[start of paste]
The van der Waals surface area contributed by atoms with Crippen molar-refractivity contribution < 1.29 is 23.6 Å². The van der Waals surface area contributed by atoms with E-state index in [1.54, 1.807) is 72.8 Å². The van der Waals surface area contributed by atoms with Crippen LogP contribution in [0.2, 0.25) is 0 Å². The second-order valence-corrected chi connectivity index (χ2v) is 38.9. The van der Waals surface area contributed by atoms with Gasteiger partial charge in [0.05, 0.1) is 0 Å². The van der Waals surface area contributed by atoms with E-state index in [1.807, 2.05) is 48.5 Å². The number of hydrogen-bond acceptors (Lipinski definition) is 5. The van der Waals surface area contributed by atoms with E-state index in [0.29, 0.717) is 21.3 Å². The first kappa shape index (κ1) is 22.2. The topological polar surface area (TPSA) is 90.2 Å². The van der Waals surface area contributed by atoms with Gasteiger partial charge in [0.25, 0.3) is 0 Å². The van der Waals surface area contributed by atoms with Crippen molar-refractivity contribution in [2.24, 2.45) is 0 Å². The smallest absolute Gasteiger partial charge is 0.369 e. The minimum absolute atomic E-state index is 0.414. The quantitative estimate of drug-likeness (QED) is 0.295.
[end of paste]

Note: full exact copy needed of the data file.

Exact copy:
The van der Waals surface area contributed by atoms with Crippen molar-refractivity contribution < 1.29 is 23.6 Å². The van der Waals surface area contributed by atoms with E-state index in [1.54, 1.807) is 72.8 Å². The van der Waals surface area contributed by atoms with Crippen LogP contribution in [0.2, 0.25) is 0 Å². The second-order valence-corrected chi connectivity index (χ2v) is 38.9. The van der Waals surface area contributed by atoms with Gasteiger partial charge in [0.05, 0.1) is 0 Å². The van der Waals surface area contributed by atoms with E-state index in [1.807, 2.05) is 48.5 Å². The number of hydrogen-bond acceptors (Lipinski definition) is 5. The van der Waals surface area contributed by atoms with E-state index in [0.29, 0.717) is 21.3 Å². The first kappa shape index (κ1) is 22.2. The topological polar surface area (TPSA) is 90.2 Å². The van der Waals surface area contributed by atoms with Gasteiger partial charge in [0.25, 0.3) is 0 Å². The van der Waals surface area contributed by atoms with Crippen molar-refractivity contribution in [2.24, 2.45) is 0 Å². The smallest absolute Gasteiger partial charge is 0.369 e. The minimum absolute atomic E-state index is 0.414. The quantitative estimate of drug-likeness (QED) is 0.295.